Edited by Alan Licht
W.W. Norton ($16.95)
by Amy Wright
Will Oldham’s past reticence in interviews makes the release of Alan Licht’s book-length interview Will Oldham on Bonnie “Prince” Billy a welcome disclosure. Reading this dialogue it is clear that Oldham has long been ready to converse about his work, as long as it doesn’t manufacture a tiny back room from which it has to be done. His investigation into the creative process will especially appeal to other artists, considering the limitations of the singular perspective is something many artists have reckoned with. This musician transcends it via his larger-than-life lyric persona, Bonnie “Prince” Billy, who warrants a biography of his own.
Licht has the advantage over other interviewers in that he’s a musician who played with Oldham as an opening act and band member for a few New York concerts, and on the 2003 recordingMaster and Everyone. He is also versed in indie rock lore and able to make such connections as linking the “synth at the end of ‘Grand Dark Feeling of Emptiness’” to the 1972 instrumental hit “Popcorn.” In this way, the volume is a hipster’s reference, charting an underground movement that Oldham both navigated and shaped. Lichtʼs understanding of this influence may have earned him Oldham’s trust in talking openly and at length to set the record of his records straight.
It could also be Licht’s background in film that generates their conversational dynamic. Oldham originally trained to be an actor and is often first recognized for his role in John Sayles’sMatewan. When the pair met in the early 1990s, Licht was working for Kino International, a foreign- and independent-film distributor that later released Old Joy, a Kelly Reichardt film in which Oldham stars.
Oldhamʼs dramatic background informs his understanding of performance as separate from the person. He explains his view of working life in terms of actors like Humphrey Bogart, pointing out “there’s no substantial reason to identify a person like him with anything his characters have done.” It thus rankles him that in music, most people assume that the singer/songwriter is the one being expressed in each song. Rather than write within this limitation, he prefers the position of “text personification.” “It’s as if Elvis Presley is a written, created character like Stanley Kowalski,” he says. The idea, he goes on, “is to put forward something someone can have a clean emotional experience with.”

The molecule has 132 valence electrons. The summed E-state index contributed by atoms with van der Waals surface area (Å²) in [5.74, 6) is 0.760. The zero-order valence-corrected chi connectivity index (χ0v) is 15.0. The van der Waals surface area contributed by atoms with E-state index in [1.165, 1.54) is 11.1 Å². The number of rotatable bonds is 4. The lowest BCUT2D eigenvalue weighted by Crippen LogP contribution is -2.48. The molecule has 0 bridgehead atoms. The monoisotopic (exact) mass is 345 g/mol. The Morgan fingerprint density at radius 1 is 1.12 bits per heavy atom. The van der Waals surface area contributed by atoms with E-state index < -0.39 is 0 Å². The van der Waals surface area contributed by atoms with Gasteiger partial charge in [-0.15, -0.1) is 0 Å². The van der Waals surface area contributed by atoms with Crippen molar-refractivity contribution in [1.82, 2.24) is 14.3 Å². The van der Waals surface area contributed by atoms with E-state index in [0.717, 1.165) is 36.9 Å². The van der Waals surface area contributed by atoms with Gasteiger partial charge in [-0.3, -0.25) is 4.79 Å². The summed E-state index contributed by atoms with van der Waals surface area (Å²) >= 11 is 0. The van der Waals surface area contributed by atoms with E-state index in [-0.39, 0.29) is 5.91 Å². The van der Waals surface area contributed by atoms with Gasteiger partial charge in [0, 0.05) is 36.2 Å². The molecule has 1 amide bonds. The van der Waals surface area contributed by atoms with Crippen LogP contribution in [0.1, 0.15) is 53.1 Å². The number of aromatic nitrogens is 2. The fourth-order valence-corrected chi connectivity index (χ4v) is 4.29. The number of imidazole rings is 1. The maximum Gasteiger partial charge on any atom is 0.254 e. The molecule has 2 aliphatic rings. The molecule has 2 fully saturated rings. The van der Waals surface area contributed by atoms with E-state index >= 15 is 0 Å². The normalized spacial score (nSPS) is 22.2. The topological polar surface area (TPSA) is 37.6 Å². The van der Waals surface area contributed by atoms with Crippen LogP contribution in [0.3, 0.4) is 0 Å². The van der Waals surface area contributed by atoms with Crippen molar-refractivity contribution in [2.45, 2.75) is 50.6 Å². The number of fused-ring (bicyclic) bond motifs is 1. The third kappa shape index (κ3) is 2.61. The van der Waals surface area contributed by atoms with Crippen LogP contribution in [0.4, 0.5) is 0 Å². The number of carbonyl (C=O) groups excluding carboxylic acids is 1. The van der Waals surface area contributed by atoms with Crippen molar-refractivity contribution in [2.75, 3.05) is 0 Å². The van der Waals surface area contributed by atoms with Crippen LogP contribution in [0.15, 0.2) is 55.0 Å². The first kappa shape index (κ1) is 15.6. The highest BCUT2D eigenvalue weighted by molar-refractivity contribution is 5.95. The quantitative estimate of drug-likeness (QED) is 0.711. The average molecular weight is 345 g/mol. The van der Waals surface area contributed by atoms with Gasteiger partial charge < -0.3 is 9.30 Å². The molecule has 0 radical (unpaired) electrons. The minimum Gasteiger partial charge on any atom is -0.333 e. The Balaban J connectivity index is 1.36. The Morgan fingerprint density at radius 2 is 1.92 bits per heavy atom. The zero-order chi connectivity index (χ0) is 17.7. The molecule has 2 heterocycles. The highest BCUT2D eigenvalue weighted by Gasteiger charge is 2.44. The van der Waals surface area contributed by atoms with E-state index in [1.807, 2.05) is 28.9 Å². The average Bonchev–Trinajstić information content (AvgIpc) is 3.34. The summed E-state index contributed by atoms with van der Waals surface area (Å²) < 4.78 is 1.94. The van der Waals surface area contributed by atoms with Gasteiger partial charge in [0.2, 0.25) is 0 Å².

Favorite works of art may lead us to believe we are communing with someone in particular, but the universal must be free to contradict itself and move nimbly between differing subjects and points of view. The need for a flexible vehicle is evidenced in Oldham’s career, which ranges from singing “I See a Darkness” with Johnny Cash to enacting an over-the-top cover of Kanye Westʼs “Canʼt Tell Me Nothing” with Zach Galifianakis. His “alter ego,” as the fifth chapter calls Bonnie “Prince” Billy, enables Oldham to sing the same song one hundred times and to “honestly occupy” it.
Initially, Oldham facilitated his artistic expansion by performing under multiple band names, including Palace and the Palace Brothers. Early albums were filed under both monikers with the instruction to “see also Will Oldham.” The patchwork of compiling his fast-growing oeuvre came together when Bonnie “Prince” Billy was coined on a flight over Australia in 1998. If not for facilitating audience access, Oldham would prefer each album to go unbranded but by its title, like a film. His 1996 album, Arise Therefore, was released sans band name in order that it be met as an experience in itself.
Leave it to the singer/songwriter behind an album called The Letting Go to abandon his identity for each project. “A good record,” he says, “should involve my needs, the listeners’ needs, and the needs of the other people who worked on the record.” If it succeeds in creating a dynamic between multiple, changing band members and genres of music, it cannot be reduced to whatever singular hold fans might put around one man—a man who had to become a prince in order to flee the bonny castles of the set he just stormed.